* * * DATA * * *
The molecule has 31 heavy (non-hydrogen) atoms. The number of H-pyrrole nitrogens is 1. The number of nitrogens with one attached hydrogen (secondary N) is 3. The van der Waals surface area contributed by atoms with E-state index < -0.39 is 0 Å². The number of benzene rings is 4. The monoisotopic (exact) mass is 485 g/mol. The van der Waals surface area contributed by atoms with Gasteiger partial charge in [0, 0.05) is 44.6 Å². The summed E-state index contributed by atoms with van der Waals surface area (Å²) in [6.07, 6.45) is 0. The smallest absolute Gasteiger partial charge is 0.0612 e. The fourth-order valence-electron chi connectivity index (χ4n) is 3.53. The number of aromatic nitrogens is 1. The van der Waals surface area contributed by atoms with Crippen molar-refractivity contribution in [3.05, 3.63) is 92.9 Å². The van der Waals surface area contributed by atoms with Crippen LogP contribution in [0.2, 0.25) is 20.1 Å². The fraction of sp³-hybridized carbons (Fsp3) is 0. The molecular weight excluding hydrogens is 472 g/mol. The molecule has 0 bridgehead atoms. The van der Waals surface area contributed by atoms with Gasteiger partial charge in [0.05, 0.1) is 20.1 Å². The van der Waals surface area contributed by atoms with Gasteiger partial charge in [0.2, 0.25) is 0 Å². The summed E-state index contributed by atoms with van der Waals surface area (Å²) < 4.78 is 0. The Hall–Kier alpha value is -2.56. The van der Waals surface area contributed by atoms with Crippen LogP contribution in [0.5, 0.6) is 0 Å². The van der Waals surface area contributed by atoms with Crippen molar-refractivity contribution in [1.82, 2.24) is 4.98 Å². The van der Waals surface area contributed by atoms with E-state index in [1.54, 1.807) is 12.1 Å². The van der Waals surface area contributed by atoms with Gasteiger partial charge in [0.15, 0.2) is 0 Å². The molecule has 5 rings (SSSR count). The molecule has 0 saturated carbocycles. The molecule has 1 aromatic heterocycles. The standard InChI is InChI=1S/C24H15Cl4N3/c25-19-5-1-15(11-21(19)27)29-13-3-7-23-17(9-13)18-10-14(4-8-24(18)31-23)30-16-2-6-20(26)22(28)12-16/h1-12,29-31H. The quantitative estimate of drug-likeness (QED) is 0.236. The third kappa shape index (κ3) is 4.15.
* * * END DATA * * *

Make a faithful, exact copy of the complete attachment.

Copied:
The molecule has 31 heavy (non-hydrogen) atoms. The number of H-pyrrole nitrogens is 1. The number of nitrogens with one attached hydrogen (secondary N) is 3. The van der Waals surface area contributed by atoms with E-state index < -0.39 is 0 Å². The number of benzene rings is 4. The monoisotopic (exact) mass is 485 g/mol. The van der Waals surface area contributed by atoms with Gasteiger partial charge in [0, 0.05) is 44.6 Å². The summed E-state index contributed by atoms with van der Waals surface area (Å²) in [6.07, 6.45) is 0. The smallest absolute Gasteiger partial charge is 0.0612 e. The fourth-order valence-electron chi connectivity index (χ4n) is 3.53. The number of aromatic nitrogens is 1. The van der Waals surface area contributed by atoms with Crippen molar-refractivity contribution in [3.05, 3.63) is 92.9 Å². The van der Waals surface area contributed by atoms with Crippen LogP contribution in [0.2, 0.25) is 20.1 Å². The fraction of sp³-hybridized carbons (Fsp3) is 0. The molecular weight excluding hydrogens is 472 g/mol. The molecule has 0 bridgehead atoms. The van der Waals surface area contributed by atoms with Gasteiger partial charge in [0.05, 0.1) is 20.1 Å². The van der Waals surface area contributed by atoms with Gasteiger partial charge in [0.2, 0.25) is 0 Å². The summed E-state index contributed by atoms with van der Waals surface area (Å²) < 4.78 is 0. The Hall–Kier alpha value is -2.56. The van der Waals surface area contributed by atoms with Crippen LogP contribution in [0.5, 0.6) is 0 Å². The van der Waals surface area contributed by atoms with Crippen molar-refractivity contribution in [1.82, 2.24) is 4.98 Å². The van der Waals surface area contributed by atoms with E-state index in [1.54, 1.807) is 12.1 Å². The van der Waals surface area contributed by atoms with Gasteiger partial charge in [0.15, 0.2) is 0 Å². The molecule has 5 rings (SSSR count). The molecule has 0 saturated carbocycles. The molecule has 1 aromatic heterocycles. The standard InChI is InChI=1S/C24H15Cl4N3/c25-19-5-1-15(11-21(19)27)29-13-3-7-23-17(9-13)18-10-14(4-8-24(18)31-23)30-16-2-6-20(26)22(28)12-16/h1-12,29-31H. The quantitative estimate of drug-likeness (QED) is 0.236. The third kappa shape index (κ3) is 4.15.